|Dev: Cliffhanger Productions|
|Pub: Cliffhanger Productions|
|Screen Resolution: 480p-1080p|
by Sean Engemann
With the release of Shadowrun Returns last year, the popular (and underutilized) cyberpunk franchise has finally found a bridge between the pen-and-paper format and video games. Sporting classic fantasy races like elves, dwarves and orcs, and blending magic with modern and futuristic weapons and machinery, the series has garnered support from a devout fan base. This support has come in the form of monetary donations through crowdfunding to make video game iterations a reality. Developer Harebrained Schemes brought us the aforementioned Shadowrun Returns, and now a separate developer, Cliffhanger Productions, is hard at work crafting Shadowrun Online. With Early Access recently launched through Steam, I tested the still very shallow waters of their endeavor, and left with an appetite for what's to come.
Shadowrun's fictional future sees the emergence of magic spawned from a cataclysmic event coinciding with the end of the Mayan calendar. Called the Awakening, mythical monsters now roam the earth, while many humans have been morphed into races of legend. Yet in the year 2075, cybernetics and technology are the deadliest weapon, and information the greatest treasure. Corporations rule the world, with the pursuit of power outweighing the laws of man. As a shadowrunner, your life as a mercenary is the most thrilling of all, thrusting you into the action every step of the way.
The snippet of content afforded to Early Access purchasers is a four mission prequel to the main launch campaign, called Lockdown. As a pair of freshly recruited shadowrunners, your job is to track down the kidnapped daughter of a Johnson (anonymous corporate kingpin). Your employer cares not for the motives of the kidnappers, so your only talk is through the barrel of our guns. The playable characters are preset, though each sports a unique combat preference. The beefy yet simple tongued orc is an excellent shot with his rifle, and even deadlier up close with his blade. The rearguard human (or possibly elf) wields magic from afar, but can devastate with his shotgun if cornered.
Controls are incredibly easy to pick up. You can move a certain distance and perform an action, or trade in the action to gain a little extra ground. You can swap between the two weapon sets at your leisure, and each has a trio of specific attacks, such as an area magic attack or a burst rifle shot that uses more ammo but causes critical hits. Cover is your main defense against attacks, and must never be dismissed. Though that pretty much makes up the brunt of combat, it doesn't mean the missions are an easy affair. The game plays with percentages based on distance and cover, and you'll often find yourself struggling with the choice of whether to fall back to a more defensive position, or rush to the target, exposing yourself with the hopes that your attack strikes true. Though I have no doubt medkits and healing magic will find their way into the finished copy, there are none to be found in this initial quartet of missions. The first couple of goons you go against may fall easily enough, but after half-a-dozen, you'll be tallying up your health points and wishing you'd made wiser choices at the start.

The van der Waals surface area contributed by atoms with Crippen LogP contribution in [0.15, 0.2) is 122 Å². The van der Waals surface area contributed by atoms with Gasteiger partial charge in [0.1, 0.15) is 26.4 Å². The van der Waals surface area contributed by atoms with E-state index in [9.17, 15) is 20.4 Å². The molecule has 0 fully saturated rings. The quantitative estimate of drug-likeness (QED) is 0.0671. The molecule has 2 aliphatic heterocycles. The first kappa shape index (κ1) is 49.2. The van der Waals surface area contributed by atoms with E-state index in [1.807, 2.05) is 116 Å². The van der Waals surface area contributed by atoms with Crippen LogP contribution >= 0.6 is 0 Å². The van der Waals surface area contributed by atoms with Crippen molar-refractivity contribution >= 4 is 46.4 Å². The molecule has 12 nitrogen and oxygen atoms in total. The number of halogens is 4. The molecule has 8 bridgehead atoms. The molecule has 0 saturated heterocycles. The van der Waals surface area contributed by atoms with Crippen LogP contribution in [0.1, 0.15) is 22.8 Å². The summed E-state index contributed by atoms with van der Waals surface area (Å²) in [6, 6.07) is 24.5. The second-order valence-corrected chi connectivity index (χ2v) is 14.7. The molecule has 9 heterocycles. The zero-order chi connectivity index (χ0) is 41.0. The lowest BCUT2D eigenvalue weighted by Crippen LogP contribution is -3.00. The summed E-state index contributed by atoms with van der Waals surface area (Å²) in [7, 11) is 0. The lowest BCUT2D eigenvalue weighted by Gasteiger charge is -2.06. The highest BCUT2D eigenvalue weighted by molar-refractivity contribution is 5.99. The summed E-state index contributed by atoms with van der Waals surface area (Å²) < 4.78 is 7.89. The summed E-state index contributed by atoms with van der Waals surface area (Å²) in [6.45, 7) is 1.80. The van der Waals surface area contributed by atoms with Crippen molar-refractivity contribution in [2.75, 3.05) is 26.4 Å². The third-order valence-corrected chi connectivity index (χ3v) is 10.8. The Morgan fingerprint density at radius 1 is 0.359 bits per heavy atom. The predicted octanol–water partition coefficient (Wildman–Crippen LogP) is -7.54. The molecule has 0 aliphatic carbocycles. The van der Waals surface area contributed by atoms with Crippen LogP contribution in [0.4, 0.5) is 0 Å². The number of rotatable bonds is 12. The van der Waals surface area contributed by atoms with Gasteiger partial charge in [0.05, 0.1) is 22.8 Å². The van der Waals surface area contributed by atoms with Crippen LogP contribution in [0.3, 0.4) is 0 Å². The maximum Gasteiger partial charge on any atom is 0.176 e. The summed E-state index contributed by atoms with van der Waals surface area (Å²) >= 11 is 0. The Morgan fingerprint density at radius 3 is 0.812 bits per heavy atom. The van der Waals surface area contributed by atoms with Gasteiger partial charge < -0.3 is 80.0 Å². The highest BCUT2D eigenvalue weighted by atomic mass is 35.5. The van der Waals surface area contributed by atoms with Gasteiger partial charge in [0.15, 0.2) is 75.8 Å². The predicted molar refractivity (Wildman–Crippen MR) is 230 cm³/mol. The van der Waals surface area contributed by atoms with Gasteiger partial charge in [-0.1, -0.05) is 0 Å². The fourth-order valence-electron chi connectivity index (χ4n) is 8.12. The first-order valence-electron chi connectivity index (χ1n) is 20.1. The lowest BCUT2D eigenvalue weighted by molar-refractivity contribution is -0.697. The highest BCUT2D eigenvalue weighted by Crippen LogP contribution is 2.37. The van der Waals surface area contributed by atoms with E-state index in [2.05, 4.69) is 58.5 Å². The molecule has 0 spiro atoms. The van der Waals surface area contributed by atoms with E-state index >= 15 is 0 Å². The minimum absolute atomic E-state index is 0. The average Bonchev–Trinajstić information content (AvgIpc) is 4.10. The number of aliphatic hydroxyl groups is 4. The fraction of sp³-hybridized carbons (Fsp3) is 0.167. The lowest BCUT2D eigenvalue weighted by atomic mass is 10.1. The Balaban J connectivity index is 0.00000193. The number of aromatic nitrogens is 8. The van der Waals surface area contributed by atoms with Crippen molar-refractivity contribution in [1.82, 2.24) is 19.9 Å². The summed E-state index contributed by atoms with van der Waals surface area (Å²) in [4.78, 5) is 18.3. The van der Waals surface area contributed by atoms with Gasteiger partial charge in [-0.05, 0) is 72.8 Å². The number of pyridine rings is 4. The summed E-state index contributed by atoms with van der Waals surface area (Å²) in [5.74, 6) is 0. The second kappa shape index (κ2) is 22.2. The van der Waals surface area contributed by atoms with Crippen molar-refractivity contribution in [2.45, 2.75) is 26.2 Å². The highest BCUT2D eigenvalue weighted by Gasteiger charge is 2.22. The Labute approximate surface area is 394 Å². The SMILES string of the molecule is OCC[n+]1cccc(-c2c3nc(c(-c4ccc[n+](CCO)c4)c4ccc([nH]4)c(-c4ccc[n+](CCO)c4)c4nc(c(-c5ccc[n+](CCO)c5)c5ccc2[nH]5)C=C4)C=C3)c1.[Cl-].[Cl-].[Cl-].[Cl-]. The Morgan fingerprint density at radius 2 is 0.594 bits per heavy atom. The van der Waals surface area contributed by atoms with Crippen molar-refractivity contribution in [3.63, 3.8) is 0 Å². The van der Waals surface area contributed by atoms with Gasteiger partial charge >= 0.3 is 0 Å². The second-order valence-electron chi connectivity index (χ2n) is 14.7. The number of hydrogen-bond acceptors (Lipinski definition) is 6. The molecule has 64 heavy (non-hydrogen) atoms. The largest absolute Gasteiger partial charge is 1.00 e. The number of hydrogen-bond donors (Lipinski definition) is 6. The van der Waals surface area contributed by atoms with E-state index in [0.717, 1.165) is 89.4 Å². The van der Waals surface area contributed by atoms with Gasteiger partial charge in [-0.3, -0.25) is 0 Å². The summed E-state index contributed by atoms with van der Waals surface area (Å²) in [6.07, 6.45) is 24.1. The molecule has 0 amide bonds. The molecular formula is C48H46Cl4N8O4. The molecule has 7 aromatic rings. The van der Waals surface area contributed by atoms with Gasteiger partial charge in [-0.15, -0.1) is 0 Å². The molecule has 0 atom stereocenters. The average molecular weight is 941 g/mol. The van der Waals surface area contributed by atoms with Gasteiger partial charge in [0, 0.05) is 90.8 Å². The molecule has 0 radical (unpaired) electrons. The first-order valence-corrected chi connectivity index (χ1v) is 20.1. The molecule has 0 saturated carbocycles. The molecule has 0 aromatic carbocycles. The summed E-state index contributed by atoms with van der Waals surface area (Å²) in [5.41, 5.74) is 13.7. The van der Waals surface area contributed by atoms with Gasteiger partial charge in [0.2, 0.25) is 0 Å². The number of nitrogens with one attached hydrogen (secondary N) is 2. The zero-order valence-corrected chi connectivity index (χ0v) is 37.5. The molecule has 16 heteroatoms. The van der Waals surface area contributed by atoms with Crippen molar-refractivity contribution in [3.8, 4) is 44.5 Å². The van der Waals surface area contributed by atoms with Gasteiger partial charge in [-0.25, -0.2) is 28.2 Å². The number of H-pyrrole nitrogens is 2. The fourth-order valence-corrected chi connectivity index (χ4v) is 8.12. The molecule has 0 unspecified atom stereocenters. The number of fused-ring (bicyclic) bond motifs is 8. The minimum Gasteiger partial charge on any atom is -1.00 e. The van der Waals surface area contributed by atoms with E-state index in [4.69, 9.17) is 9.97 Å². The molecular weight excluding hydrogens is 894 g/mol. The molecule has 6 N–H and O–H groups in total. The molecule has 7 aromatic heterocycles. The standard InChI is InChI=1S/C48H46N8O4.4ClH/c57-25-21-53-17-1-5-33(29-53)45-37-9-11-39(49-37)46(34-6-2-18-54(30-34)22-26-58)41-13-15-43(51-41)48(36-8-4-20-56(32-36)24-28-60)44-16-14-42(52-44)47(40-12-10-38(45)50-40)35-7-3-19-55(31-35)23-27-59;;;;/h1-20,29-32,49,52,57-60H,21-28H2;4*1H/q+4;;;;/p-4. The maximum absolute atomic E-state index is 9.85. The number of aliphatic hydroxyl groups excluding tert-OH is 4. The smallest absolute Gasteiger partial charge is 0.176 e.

The PvP is again just a sampling, pitting your pair of PCs against their doppelgangers controlled by an opposing player. The arena is a miniscule control room, with a few workstations to offer cover. My victories came from better use of cover, and the luck of the dice for lower percentage shots.
The alpha build I played makes up only a fraction of the content that will be incrementally rolled out. Character customization will grant you a plethora of options to advance and tweak your shadowrunner. A robust gear and item selection will allow you to further tailor your character. More interactive environments and dynamic security systems will keep missions fresh, and force you to rethink your initial strategy.
Then of course there're the online features. Chat channels will open up the game socially, and guild creation will allow like minds to join together. But two of the most enticing features are the co-op campaigns and the evolving world. Shadowrun Returns has a healthy editing tool to allow users to create modules for others to enjoy, but they're still for a singular player. Shadowrun Online offers at least four players to band together through missions. This is a rare feature in the realm of turn-based tactical games, so nailing co-operative play would provide a big incentive for buffs of the genre, not to mention fans of the tabletop game seeking an online outlet for their group. The evolving world means that future quests and campaigns will be determined based on the collective actions of the community and the choices made during the adventure, allowing gamers to dictate how the series shapes itself.
The gameplay from the alpha build follows a tried-and-true formula, but one perfectly trimmed to be easy to pick up yet demanding your strategic chops to achieve victory. There's a lot of work still to be done in Shadowrun Online, and future content releases will hopefully broaden its appeal and provide fans with plenty of new adventures in the cyberpunk setting.
Date: May 8, 2014